Despite the swift and radical changes the world has recently witnessed, the company was able to achieve its five-year strategic goals in only three years, moving from a revenue of €1 billion to almost €2 billion. How was the company able to accomplish such a remarkable feat?

First, by engaging numerous individuals in the strategy formulation process, the risk of miscommunication or a lack of common understanding was significantly reduced. Collaborating side-by-side for several months, they delineated the company’s desired position in five years and outlined the path to achieve that ambition. When questioned about the background or rationale of the final strategy, each of them could articulate a clear explanation. Undoubtedly, having one hundred people well-versed in the company’s strategy surpasses the insight of just five among a pool of 5,000.

Second, in collaboratively crafting the company’s strategy, individuals had ample opportunities to share their ideas, discuss concerns, and engage in debates about alternative ways to win and potential outcomes. By the time the strategy was finalized, all potential barriers to adoption had been addressed, significantly enhancing the likelihood of successful execution.

Third, in the strategy formulation process, individuals conducted various analyses, including the pre-mortem technique, to pinpoint potential reasons for the strategy’s future failure and devise mitigating actions. Through this process, they refined the strategy until the final version ensured that all necessary resources were in place, including, deciding to let go of some opportunities and postponing others.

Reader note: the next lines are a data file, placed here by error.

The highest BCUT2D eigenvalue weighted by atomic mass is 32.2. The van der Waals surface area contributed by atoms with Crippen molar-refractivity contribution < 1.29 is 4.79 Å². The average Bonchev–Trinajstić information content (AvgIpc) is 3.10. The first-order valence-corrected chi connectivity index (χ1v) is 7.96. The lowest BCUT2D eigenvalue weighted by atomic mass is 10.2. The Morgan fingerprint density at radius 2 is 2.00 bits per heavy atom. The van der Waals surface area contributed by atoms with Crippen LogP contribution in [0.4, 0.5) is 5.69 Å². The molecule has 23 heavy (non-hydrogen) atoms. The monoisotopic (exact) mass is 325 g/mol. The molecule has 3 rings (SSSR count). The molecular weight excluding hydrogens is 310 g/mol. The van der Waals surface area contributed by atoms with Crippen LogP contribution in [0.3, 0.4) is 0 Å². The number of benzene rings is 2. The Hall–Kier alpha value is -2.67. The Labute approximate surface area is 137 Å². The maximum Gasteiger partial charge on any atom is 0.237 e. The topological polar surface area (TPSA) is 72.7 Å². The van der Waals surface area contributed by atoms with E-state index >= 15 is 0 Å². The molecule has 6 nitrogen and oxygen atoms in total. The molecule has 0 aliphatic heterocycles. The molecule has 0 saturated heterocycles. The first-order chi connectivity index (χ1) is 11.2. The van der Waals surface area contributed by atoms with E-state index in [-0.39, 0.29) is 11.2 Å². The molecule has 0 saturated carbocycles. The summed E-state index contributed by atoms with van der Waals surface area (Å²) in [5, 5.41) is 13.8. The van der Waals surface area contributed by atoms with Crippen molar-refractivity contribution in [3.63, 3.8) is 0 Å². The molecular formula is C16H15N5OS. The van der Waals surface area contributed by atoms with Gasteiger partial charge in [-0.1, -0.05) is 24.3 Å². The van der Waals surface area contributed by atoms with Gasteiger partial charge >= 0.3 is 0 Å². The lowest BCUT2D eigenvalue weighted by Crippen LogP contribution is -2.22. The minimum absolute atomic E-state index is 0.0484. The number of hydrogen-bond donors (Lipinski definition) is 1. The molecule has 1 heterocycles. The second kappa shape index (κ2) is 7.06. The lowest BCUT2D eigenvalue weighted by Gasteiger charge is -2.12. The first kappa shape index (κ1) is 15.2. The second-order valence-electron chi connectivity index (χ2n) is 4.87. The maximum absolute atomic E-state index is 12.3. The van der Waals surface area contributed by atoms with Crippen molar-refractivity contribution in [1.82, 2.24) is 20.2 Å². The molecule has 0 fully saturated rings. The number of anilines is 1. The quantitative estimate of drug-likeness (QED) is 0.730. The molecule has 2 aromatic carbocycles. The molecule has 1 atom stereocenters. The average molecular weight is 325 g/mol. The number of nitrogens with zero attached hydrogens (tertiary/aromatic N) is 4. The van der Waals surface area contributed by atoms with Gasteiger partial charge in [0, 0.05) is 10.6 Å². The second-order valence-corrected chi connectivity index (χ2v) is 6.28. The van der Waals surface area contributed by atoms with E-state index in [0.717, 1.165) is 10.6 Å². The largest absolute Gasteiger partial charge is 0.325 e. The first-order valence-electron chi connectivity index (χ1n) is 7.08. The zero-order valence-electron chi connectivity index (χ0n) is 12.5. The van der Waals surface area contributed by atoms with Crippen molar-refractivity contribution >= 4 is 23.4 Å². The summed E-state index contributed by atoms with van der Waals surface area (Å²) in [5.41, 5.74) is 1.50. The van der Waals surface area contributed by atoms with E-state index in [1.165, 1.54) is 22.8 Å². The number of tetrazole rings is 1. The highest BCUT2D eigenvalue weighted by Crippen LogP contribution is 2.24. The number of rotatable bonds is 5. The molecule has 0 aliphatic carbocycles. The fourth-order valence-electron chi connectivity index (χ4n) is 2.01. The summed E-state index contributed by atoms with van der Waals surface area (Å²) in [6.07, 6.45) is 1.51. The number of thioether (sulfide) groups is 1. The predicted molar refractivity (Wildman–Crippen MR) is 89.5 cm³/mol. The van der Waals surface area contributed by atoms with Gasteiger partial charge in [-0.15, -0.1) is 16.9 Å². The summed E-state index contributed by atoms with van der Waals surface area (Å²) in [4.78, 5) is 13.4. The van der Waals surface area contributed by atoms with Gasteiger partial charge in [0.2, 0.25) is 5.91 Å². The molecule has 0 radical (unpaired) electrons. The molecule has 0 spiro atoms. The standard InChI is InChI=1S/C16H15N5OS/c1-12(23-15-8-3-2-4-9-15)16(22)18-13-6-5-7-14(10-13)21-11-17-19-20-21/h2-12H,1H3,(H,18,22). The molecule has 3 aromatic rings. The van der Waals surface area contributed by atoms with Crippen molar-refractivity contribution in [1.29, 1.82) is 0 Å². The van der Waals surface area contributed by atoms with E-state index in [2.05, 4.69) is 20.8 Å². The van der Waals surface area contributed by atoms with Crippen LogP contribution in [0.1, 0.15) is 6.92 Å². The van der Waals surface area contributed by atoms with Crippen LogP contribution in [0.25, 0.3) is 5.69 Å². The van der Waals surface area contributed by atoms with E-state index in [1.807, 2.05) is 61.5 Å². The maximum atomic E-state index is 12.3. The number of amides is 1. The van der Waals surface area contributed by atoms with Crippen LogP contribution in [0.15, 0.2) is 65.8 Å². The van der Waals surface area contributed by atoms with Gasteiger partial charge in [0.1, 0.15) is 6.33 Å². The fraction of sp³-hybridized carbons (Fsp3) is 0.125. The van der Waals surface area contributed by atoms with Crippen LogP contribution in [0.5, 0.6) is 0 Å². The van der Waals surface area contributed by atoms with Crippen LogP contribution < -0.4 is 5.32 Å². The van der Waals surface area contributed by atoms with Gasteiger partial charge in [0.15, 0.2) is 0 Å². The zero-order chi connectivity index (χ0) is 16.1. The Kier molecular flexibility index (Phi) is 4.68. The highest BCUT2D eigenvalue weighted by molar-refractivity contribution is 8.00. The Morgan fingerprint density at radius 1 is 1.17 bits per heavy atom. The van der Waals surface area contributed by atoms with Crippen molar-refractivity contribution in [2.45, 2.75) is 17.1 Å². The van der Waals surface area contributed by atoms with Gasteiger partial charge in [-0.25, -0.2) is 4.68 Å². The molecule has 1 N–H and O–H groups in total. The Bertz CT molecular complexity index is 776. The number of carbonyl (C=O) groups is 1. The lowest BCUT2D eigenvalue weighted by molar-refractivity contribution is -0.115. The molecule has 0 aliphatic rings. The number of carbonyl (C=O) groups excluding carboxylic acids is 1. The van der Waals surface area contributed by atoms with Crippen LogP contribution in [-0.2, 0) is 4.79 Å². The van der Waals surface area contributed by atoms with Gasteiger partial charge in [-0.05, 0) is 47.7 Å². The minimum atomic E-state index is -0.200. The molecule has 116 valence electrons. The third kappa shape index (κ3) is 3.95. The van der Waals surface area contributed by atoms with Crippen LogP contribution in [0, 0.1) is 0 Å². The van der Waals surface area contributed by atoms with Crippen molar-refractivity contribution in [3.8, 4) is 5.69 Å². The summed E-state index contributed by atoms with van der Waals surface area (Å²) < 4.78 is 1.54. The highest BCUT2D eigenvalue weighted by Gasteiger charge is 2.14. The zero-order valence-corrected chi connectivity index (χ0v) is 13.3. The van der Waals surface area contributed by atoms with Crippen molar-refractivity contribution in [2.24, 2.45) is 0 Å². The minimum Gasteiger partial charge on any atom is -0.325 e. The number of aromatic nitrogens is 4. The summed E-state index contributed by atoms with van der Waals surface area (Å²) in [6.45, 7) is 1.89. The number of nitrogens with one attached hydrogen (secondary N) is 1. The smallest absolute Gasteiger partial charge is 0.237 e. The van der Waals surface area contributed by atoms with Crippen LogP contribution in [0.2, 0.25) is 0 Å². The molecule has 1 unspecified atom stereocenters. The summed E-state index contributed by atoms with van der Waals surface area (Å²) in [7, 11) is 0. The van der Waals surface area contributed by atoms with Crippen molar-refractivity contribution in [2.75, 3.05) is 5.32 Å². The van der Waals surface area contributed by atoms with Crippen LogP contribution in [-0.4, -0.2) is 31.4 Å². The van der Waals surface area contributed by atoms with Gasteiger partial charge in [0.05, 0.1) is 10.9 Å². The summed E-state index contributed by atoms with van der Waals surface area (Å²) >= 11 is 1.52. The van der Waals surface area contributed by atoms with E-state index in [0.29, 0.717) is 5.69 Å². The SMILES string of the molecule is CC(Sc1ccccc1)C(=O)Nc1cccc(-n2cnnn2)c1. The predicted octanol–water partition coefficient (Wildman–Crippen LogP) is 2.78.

In conclusion, achieving success in crafting and executing a strategy is indeed possible. Embracing a participatory approach is the crucial step.


References

Davide Sola and Jérôme Couturier, How to Think Strategically: Your Roadmap to Innovation and Results (Harlow, United Kingdom: Pearson Education Limited, 2014).

Graham Kenny, “Leaders Need to Get Comfortable Collaborating on Strategy,” Harvard Business Review, March 27, 2023, https://hbr.org/2023/03/leaders-need-to-get-comfortable-collaborating-on-strategy, accessed November 2023.

Chuck Blakeman, “Embracing the Participation Age,” Inc.com, July 15, 2014, https://www.inc.com/chuck-blakeman/participation-age-companies-8211-the-new-norm.html, accessed November 2023.
Peter Bregman, “Execution Is a People Problem, Not a Strategy Problem,” Harvard Business Review, January 4, 2017, https://hbr.org/2017/01/execution-is-a-people-problem-not-a-strategy-problem, accessed November 2023.

Donald Sull, Rebecca Homkes, and Charles Sull, “Why Strategy Execution Unravels—and What to Do About It,” Harvard Business Review, March 2015, https://hbr.org/2015/03/why-strategy-execution-unravelsand-what-to-do-about-it, accessed November 2023.

Michael Wade, Amit Joshi, and Elizabeth A. Teracino, “6 Principles to Build Your Company’s Strategic Agility,” Harvard Business Review, September 2, 2021, https://hbr.org/2021/09/6-principles-to-build-your-companys-strategic-agility, accessed November 2023.

Roger Martin and Alan G Lafley, Playing To Win (Harvard Business Review Press, 2013)